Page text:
in 2014 winderen went on a research trip to kirkenes, norway and nikel and zapolyarny, russia. on the trip, she made recordings both above and below the arctic ice and named the resulting piece after the valley between norway and russia. i’m not one of those folks who gets the whole asmr thing but this comes close to working even on me. chatterings and squeakings and clicks and creaks take up the upper register while big washes of bassy drone (i think maybe from boat engines?) shifts and glides underneath. now is probably the time to mention that aside from all the arctic exploring and whatnot wenderen has impressive compositional skills, and that each of these pieces is carefully designed with a larger structure in mind. no sound overstays its welcome, and extreme sounds in either direction are counterpoised against one another in this and all of her work.
all of this work is political, of course, in that it documents sounds of areas and species that most people have not encountered. these areas and species are also some of the most endangered by climate change, so any increased awareness of them is a net positive—you can’t advocate for what you’re unaware of. Spring Bloom in the Marginal Ice Zone, though, takes this implicit mission and brings it into the foreground. it begins with a 5-minute mini-lecture by carlos duarte, professor of marine science at king abdullah university. he explains that there is a two- to three-week period after the arctic winter during which an even called the “algal bloom” takes place. in this period, algae in the arctic ocean begins to photosynthesize and grow, setting up the ecosystem for the next year. this mass of algae is a) the biggest carbon dioxide sink in the world and b) the basis for a whole stretch of links in the food chain. it’s already too late to prevent the arctic from losing its ice, says duarte. now the goal is contain the effects of the process and to learn about the algal bloom’s role in depleting carbon and outputting oxygen. the marginal ice zone is the area of contention—this is the ever-changing (and ever-shrinking) border between ice and sea. wenderen records the ice, the water, and the animals that inhabit this zone. she records bearded seals, humpback whales, orcas, and other animals in the barents sea around spitsbergen, norway. all of these animals rely on the spring bloom of the marginal ice zone, and wenderen’s recordings of them perform the crucial task of documenting their fragile existence.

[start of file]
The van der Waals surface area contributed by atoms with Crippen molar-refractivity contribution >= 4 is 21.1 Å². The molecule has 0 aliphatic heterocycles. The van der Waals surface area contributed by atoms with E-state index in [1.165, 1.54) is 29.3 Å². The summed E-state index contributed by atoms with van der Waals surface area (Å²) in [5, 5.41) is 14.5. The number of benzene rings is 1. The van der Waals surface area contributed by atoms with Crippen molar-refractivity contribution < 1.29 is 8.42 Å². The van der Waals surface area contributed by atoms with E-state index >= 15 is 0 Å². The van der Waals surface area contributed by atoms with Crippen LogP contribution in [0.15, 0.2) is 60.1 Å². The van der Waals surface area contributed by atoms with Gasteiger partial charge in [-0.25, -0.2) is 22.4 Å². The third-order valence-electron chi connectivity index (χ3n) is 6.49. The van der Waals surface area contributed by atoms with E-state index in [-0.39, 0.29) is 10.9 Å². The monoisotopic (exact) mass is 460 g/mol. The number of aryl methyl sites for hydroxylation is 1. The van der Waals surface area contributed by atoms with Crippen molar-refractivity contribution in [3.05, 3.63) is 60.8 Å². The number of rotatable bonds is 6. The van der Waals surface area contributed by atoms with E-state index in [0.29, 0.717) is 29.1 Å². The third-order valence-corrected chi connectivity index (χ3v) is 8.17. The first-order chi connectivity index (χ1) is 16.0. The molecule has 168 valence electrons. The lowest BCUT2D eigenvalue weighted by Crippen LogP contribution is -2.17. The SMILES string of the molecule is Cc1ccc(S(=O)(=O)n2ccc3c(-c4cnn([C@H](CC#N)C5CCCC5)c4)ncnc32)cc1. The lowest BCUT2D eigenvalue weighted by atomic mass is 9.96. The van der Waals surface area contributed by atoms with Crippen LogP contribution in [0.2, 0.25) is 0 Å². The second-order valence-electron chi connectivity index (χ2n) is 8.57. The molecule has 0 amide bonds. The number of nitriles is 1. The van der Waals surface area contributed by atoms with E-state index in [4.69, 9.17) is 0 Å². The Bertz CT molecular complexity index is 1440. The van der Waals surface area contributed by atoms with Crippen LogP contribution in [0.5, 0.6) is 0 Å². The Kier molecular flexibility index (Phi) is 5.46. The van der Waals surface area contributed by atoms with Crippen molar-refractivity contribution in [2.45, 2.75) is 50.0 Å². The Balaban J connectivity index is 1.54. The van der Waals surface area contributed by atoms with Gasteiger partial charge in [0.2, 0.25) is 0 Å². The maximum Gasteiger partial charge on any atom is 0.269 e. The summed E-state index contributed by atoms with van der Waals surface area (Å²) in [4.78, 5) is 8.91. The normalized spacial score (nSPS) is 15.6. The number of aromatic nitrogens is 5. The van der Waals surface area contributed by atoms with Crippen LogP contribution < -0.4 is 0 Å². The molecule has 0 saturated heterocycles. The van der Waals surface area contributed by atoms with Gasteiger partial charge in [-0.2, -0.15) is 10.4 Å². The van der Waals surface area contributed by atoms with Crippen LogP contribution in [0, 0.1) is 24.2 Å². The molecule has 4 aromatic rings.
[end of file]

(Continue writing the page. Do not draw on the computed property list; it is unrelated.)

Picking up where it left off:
(corixa, or lesser water boatman; photo by piet spaans via wikipedia)
The Listener (2016)
if you listen intently to the insects in a river, you can determine the health of that river. that is, if you have a lot of training in… river… health. what happens is that certain insects can’t survive certain amounts of certain types of pollution, so by carefully listening for those insects you can tell what pollutants are in the water in what amounts. that fellow up there is a lesser water boatman, and he lives under water all his life. he features prominently on The Listener (or at least his friends do). this recording was made as part of a three-year study to determine the health of the river orne in normandy, france. it sounds healthy to me, though i am not a smart guy and don’t know much about rivers. but there are plenty of insects to be heard here, along with a few frogs. this is perhaps the least dramatic of winderen’s releases, but that’s not necessarily a bad thing. it’s a soothing listen, reminiscent of summers spent in the outdoors.
The Wanderer (2015)
phytoplankton feed zooplankton, which in turn feed fish and marine mammals. so really the whole dang oceanic ecosystem relies on those lil phytoplankton. they wander around the world’s oceans, and so winderen wandered around recording the different places they exist, from the north pole to the equator. it’s impossible to tell where these sounds come from—the crunching and crackling of little insects are familiar from winderen’s other work, sure, but the ghostly murmurings that enter in the piece’s last third are another thing altogether. winderen was a 2015 finalist for norway’s lorck schive art prize, said to be comparable to the uk’s turner prize. this piece was recorded for that prize, to be played at the trondheim kunstmuseum.